In these bastions of conservation, the government enforces logging and tourist restrictions. There are also reseeding projects underway in these parks to help undo the damage.

The Ministry of Environment, set up in 2008, ensures extra education for locals and visitors. In this way, they promote the conservation of this fragile environment.

Tour operators and hotel groups across the country are also getting behind sustainable travel. They’re working hard to preserve Peru’s natural resources while ensuring their guests enjoy attractive vacation packages. Cachi Life is proud to be among these environmental champions.

Some tourist sites are following the government’s lead in getting on board with sustainability.

Tourist Sites Practicing Sustainable Tourism

Some of Peru’s most iconic sites are among the most fragile on Earth, that’s why it’s comforting to see that some of them are on board with Peru ecotourism. These are:

Machu Picchu

Machu Picchu is Peru’s most visited destination, a UNESCO World Heritage Site, and one of the  Seven New Wonders of the World. Thanks to this, it experiences high levels of foot traffic, litter, and other strains on its sustainability.

Fortunately, this top attraction’s taken steps to control and limit the damages since 2017. These new Machu Picchu ecotourism regulations hold tourists accountable for Machu Pichu’s integrity. Now, all hikers wanting to embark on the 4-day Inca Trail must take a registered guide along with them.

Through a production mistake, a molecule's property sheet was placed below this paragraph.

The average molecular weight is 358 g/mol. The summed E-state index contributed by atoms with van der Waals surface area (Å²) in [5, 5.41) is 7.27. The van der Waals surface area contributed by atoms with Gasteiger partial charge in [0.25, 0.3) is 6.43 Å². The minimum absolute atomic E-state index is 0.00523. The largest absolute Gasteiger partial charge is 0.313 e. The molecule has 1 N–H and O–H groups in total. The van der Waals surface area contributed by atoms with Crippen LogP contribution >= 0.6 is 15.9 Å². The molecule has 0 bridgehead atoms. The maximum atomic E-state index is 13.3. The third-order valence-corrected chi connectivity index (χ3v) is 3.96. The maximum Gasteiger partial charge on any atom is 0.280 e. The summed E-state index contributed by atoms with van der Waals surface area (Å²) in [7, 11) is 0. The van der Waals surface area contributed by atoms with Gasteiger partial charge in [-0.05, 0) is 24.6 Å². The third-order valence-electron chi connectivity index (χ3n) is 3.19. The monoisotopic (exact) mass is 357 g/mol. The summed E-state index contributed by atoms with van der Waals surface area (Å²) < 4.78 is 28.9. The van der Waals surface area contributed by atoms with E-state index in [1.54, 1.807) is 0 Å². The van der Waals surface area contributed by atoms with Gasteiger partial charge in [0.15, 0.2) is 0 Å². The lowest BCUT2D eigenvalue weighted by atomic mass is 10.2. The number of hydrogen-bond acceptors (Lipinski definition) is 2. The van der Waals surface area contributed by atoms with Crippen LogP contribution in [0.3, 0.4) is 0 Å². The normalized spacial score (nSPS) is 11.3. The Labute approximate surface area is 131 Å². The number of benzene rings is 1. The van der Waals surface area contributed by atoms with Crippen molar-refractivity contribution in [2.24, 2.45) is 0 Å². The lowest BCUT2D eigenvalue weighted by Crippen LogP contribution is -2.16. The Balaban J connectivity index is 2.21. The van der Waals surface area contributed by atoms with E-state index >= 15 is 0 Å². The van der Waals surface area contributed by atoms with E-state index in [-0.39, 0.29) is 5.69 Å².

Each visitor may enter only once, and the new tickets dictate a specific date and time for your visit. Since 2018, you may not bring any form of single-use plastic into Machu Picchu. Hikers can only use designated campsites, they must take their rubbish with them when they leave, and open fires are not allowed.

These measures help limit tourist numbers as well as control the impact they have on Machu Picchu and the surrounding natural environment.

Machu Picchu with white clouds and sustainable tourism

Other Popular Destinations

 Some of the other tourist destinations in Peru that are onboard with limited numbers and ongoing education about ecotourism in the Amazon are:

  • Pacaya-Samiria National Reserve
  • Manu Biosphere Reserve
  • Tambopata National Reserve

Unfortunately, not every place in Peru has implemented sustainable safeguards, so it’s up to you to do what you can to when you visit these destinations.  

Places That Still Haven’t Changed Their Ways

Despite the modern trend towards sustainable travel, there are still some places stuck in their old ways. Some of these are among the country’s top attractions. 

The only way you can rest assured that you’re creating as little impact as possible when you visit these sites is to book with an ecotourism operator. 

Rainbow Mountain

It’s not surprising that this mountain of multicolored layers of soil is a top attraction in Peru, but unregulated tourist numbers are wreaking havoc at this site.

Around a thousand people descend on Rainbow Mountain daily, resulting in the mountain paths becoming eroded and dangerous. A large car park is now located where a wetland once was, and mining companies are looking into developing this fragile area.